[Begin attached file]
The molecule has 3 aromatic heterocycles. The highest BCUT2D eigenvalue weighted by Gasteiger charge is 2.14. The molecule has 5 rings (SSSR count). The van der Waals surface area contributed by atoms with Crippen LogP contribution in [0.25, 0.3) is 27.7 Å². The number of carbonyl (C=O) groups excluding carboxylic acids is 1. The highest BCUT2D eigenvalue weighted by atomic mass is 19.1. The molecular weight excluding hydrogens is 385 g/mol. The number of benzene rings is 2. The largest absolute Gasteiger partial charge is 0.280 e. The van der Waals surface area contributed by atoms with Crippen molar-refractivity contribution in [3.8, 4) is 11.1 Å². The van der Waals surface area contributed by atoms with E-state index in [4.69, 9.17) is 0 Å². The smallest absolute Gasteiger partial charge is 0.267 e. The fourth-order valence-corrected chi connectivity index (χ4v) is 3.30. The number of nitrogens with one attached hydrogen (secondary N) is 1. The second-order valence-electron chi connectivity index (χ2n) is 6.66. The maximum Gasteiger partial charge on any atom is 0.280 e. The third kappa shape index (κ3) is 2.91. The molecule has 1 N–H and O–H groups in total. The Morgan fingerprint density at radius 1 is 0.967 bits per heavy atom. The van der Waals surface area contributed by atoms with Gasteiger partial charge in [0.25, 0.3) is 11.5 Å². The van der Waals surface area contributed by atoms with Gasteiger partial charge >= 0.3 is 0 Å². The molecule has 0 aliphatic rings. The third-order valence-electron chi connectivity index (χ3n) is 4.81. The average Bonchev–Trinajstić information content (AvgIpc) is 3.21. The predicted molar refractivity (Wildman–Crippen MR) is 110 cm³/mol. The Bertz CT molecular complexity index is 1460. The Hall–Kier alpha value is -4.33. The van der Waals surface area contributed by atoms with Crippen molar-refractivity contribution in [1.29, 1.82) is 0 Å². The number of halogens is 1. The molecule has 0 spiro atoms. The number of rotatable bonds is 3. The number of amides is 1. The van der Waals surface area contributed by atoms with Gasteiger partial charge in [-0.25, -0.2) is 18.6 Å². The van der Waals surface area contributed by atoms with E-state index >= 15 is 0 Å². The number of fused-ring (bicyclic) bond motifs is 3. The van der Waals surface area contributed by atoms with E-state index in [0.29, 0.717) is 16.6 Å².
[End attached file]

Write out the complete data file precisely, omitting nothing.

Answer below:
The molecule has 3 aromatic heterocycles. The highest BCUT2D eigenvalue weighted by Gasteiger charge is 2.14. The molecule has 5 rings (SSSR count). The van der Waals surface area contributed by atoms with Crippen LogP contribution in [0.25, 0.3) is 27.7 Å². The number of carbonyl (C=O) groups excluding carboxylic acids is 1. The highest BCUT2D eigenvalue weighted by atomic mass is 19.1. The molecular weight excluding hydrogens is 385 g/mol. The number of benzene rings is 2. The largest absolute Gasteiger partial charge is 0.280 e. The van der Waals surface area contributed by atoms with Crippen molar-refractivity contribution in [3.8, 4) is 11.1 Å². The van der Waals surface area contributed by atoms with E-state index in [4.69, 9.17) is 0 Å². The smallest absolute Gasteiger partial charge is 0.267 e. The fourth-order valence-corrected chi connectivity index (χ4v) is 3.30. The number of nitrogens with one attached hydrogen (secondary N) is 1. The second-order valence-electron chi connectivity index (χ2n) is 6.66. The maximum Gasteiger partial charge on any atom is 0.280 e. The third kappa shape index (κ3) is 2.91. The molecule has 1 N–H and O–H groups in total. The Morgan fingerprint density at radius 1 is 0.967 bits per heavy atom. The van der Waals surface area contributed by atoms with Gasteiger partial charge in [0.25, 0.3) is 11.5 Å². The van der Waals surface area contributed by atoms with Gasteiger partial charge >= 0.3 is 0 Å². The molecule has 0 aliphatic rings. The third-order valence-electron chi connectivity index (χ3n) is 4.81. The average Bonchev–Trinajstić information content (AvgIpc) is 3.21. The predicted molar refractivity (Wildman–Crippen MR) is 110 cm³/mol. The Bertz CT molecular complexity index is 1460. The Hall–Kier alpha value is -4.33. The van der Waals surface area contributed by atoms with Crippen molar-refractivity contribution in [1.29, 1.82) is 0 Å². The number of halogens is 1. The molecule has 0 spiro atoms. The number of rotatable bonds is 3. The number of amides is 1. The van der Waals surface area contributed by atoms with Gasteiger partial charge in [-0.25, -0.2) is 18.6 Å². The van der Waals surface area contributed by atoms with E-state index >= 15 is 0 Å². The number of fused-ring (bicyclic) bond motifs is 3. The van der Waals surface area contributed by atoms with E-state index in [0.29, 0.717) is 16.6 Å².